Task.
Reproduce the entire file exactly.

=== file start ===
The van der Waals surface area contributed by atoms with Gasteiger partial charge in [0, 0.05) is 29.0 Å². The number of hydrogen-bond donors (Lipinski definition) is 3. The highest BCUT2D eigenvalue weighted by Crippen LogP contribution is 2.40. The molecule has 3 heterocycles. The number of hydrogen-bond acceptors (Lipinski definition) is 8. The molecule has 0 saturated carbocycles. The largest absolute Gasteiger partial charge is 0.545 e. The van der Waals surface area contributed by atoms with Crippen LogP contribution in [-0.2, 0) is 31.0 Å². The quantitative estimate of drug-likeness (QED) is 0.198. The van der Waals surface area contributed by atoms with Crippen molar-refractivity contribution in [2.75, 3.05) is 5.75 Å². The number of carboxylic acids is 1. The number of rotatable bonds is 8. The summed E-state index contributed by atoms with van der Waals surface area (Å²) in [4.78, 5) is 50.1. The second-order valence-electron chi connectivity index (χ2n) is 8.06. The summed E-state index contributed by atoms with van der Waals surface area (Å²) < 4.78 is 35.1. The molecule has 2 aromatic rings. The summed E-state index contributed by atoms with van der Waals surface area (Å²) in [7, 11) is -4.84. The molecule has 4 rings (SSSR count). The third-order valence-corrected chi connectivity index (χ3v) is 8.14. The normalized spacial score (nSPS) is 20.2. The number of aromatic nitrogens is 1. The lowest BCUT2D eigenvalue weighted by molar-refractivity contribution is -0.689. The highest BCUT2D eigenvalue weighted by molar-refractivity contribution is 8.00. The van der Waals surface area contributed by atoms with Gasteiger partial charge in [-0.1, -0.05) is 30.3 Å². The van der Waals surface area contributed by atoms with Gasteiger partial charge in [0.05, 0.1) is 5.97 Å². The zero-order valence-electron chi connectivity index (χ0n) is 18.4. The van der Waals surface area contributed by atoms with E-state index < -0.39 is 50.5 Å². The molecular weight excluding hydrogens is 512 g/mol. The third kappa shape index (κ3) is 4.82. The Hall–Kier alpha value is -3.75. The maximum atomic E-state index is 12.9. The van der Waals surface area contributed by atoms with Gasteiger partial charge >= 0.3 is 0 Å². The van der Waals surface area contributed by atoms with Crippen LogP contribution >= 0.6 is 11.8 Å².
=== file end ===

The van der Waals surface area contributed by atoms with Gasteiger partial charge in [0, 0.05) is 29.0 Å². The number of hydrogen-bond donors (Lipinski definition) is 3. The highest BCUT2D eigenvalue weighted by Crippen LogP contribution is 2.40. The molecule has 3 heterocycles. The number of hydrogen-bond acceptors (Lipinski definition) is 8. The molecule has 0 saturated carbocycles. The largest absolute Gasteiger partial charge is 0.545 e. The van der Waals surface area contributed by atoms with Crippen LogP contribution in [-0.2, 0) is 31.0 Å². The quantitative estimate of drug-likeness (QED) is 0.198. The van der Waals surface area contributed by atoms with Crippen molar-refractivity contribution in [2.75, 3.05) is 5.75 Å². The number of carboxylic acids is 1. The number of rotatable bonds is 8. The summed E-state index contributed by atoms with van der Waals surface area (Å²) in [4.78, 5) is 50.1. The second-order valence-electron chi connectivity index (χ2n) is 8.06. The summed E-state index contributed by atoms with van der Waals surface area (Å²) < 4.78 is 35.1. The molecule has 2 aromatic rings. The summed E-state index contributed by atoms with van der Waals surface area (Å²) in [7, 11) is -4.84. The molecule has 4 rings (SSSR count). The third-order valence-corrected chi connectivity index (χ3v) is 8.14. The normalized spacial score (nSPS) is 20.2. The number of aromatic nitrogens is 1. The lowest BCUT2D eigenvalue weighted by molar-refractivity contribution is -0.689. The highest BCUT2D eigenvalue weighted by molar-refractivity contribution is 8.00. The van der Waals surface area contributed by atoms with Gasteiger partial charge in [-0.1, -0.05) is 30.3 Å². The van der Waals surface area contributed by atoms with Gasteiger partial charge in [0.05, 0.1) is 5.97 Å². The zero-order valence-electron chi connectivity index (χ0n) is 18.4. The van der Waals surface area contributed by atoms with E-state index < -0.39 is 50.5 Å². The molecular weight excluding hydrogens is 512 g/mol. The third kappa shape index (κ3) is 4.82. The Hall–Kier alpha value is -3.75. The maximum atomic E-state index is 12.9. The van der Waals surface area contributed by atoms with Gasteiger partial charge >= 0.3 is 0 Å². The van der Waals surface area contributed by atoms with Crippen LogP contribution >= 0.6 is 11.8 Å².